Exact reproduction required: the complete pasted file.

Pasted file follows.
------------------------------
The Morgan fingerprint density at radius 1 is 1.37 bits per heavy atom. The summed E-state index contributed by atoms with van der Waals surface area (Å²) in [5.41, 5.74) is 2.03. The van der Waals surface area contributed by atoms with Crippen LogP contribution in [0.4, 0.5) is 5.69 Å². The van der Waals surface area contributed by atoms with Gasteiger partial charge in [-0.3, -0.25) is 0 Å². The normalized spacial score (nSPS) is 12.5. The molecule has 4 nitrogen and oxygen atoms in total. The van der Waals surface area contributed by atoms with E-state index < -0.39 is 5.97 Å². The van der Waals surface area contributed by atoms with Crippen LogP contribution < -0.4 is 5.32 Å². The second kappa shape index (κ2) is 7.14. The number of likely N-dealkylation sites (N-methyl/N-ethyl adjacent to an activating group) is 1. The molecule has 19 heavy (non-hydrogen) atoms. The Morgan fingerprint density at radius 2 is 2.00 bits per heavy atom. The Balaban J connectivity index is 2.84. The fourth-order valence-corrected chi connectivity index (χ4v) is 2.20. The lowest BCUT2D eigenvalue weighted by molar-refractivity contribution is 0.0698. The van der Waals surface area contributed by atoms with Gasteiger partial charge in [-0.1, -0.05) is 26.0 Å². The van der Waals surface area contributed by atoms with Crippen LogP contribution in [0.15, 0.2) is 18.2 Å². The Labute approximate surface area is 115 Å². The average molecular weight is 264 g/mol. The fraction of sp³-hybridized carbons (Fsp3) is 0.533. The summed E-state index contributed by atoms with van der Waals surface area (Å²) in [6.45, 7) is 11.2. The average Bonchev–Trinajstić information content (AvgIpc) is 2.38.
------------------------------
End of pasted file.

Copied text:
The Morgan fingerprint density at radius 1 is 1.37 bits per heavy atom. The summed E-state index contributed by atoms with van der Waals surface area (Å²) in [5.41, 5.74) is 2.03. The van der Waals surface area contributed by atoms with Crippen LogP contribution in [0.4, 0.5) is 5.69 Å². The van der Waals surface area contributed by atoms with Gasteiger partial charge in [-0.3, -0.25) is 0 Å². The normalized spacial score (nSPS) is 12.5. The molecule has 4 nitrogen and oxygen atoms in total. The van der Waals surface area contributed by atoms with E-state index < -0.39 is 5.97 Å². The van der Waals surface area contributed by atoms with Crippen LogP contribution < -0.4 is 5.32 Å². The second kappa shape index (κ2) is 7.14. The number of likely N-dealkylation sites (N-methyl/N-ethyl adjacent to an activating group) is 1. The molecule has 19 heavy (non-hydrogen) atoms. The Morgan fingerprint density at radius 2 is 2.00 bits per heavy atom. The Balaban J connectivity index is 2.84. The fourth-order valence-corrected chi connectivity index (χ4v) is 2.20. The lowest BCUT2D eigenvalue weighted by molar-refractivity contribution is 0.0698. The van der Waals surface area contributed by atoms with Gasteiger partial charge in [-0.1, -0.05) is 26.0 Å². The van der Waals surface area contributed by atoms with Crippen LogP contribution in [0.15, 0.2) is 18.2 Å². The Labute approximate surface area is 115 Å². The average molecular weight is 264 g/mol. The fraction of sp³-hybridized carbons (Fsp3) is 0.533. The summed E-state index contributed by atoms with van der Waals surface area (Å²) in [6.45, 7) is 11.2. The average Bonchev–Trinajstić information content (AvgIpc) is 2.38.